Stretched supermarkets step-up hiring to ride out COVID-19 crisis

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People wait outside an Iceland store in the Kennedy Centre opening one hour early to allow elderly shoppers to buy food as the number of coronavirus cases grow around the world, in Belfast, Northern Ireland, Britain, March 17, 2020. REUTERS/Jason Cairnduff

With food flying off the shelves as fast as exhausted shop assistants can replenish them, supermarkets have stepped up their hiring to see them through the COVID-19 crisis.

Panic buying by people fearing they need to stockpile in anticipation of possible prolonged isolation or social distancing has led to unprecedented demand on supermarkets and their ability to restock with in-demand items.

Supermarkets are advertising on television for employees as existing staff are rushed off their feet and Aldi said on Friday it was seeking to hire 9,000 new workers, 5,000 of which would be temporary.

Rival discounter Lidl said it was recruiting up to 2,500 additional temporary workers.

Asda said it plans to hire more than 5,000 temporary workers who have lost their jobs elsewhere due to the COVID-19 outbreak, which has triggered almost overnight changes in shopping habits.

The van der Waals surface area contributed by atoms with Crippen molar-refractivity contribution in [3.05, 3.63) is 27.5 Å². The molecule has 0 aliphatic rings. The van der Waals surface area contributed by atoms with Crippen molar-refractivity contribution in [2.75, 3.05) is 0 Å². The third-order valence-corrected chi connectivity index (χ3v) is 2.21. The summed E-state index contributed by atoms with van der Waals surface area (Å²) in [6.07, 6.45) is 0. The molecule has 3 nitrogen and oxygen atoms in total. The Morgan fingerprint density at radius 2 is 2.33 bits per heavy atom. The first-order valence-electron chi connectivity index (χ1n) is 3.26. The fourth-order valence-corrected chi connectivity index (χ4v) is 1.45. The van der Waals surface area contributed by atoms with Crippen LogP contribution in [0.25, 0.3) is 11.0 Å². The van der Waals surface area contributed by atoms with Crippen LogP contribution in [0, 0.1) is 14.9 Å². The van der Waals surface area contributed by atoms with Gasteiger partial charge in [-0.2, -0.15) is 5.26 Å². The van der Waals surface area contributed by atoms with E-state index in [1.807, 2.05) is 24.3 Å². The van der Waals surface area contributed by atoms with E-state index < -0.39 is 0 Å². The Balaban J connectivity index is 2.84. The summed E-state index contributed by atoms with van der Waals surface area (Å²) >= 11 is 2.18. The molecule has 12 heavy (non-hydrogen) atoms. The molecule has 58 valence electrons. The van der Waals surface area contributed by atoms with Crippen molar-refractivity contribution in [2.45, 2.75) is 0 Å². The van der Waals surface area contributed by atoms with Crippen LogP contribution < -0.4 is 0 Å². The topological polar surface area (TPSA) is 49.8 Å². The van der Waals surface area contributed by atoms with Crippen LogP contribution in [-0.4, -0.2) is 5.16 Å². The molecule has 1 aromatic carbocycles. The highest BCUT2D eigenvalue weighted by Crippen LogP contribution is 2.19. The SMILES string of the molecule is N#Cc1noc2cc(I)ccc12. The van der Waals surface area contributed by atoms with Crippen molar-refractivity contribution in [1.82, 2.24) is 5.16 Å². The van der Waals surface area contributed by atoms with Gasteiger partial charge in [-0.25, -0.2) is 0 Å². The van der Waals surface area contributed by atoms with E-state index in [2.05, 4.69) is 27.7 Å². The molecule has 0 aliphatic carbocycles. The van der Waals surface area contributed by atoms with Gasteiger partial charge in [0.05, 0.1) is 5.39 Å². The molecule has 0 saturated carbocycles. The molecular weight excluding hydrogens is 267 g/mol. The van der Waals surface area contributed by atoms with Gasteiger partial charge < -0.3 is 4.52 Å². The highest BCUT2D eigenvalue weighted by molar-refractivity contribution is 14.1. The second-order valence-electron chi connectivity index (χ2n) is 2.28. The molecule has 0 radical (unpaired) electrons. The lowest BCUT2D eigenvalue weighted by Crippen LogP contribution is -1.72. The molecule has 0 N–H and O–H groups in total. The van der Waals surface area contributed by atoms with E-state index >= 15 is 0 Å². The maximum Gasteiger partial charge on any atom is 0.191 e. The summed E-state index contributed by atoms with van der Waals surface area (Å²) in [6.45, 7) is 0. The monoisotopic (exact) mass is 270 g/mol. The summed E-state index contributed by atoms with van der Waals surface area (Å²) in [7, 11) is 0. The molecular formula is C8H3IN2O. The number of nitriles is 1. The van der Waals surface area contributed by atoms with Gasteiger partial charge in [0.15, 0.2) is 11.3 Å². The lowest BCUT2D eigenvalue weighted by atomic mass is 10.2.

The third biggest supermarket group in Britain said it is working with more than 20 national companies in industries like food services and travel to bring in people in need of work.

Britain‘s fourth-largest player Morrisons said on Tuesday it plans to create 3,500 new jobs.

The British government has advised people to avoid pubs, cafes and restaurants and has closed schools in an effort to stem the spread of the COVID-19 epidemic.

But with the COVID-19 forecast to be around for months, large supermarkets are set to gain considerable share of Britain‘s overall UK food market.

Clive Black, analyst at Shore Capital, estimates some 20-25% of Britain‘s calorific intake will switch from the food and beverage sector such as cafes, restaurants and bars to the grocery retail sector as people adapt to the new way of living.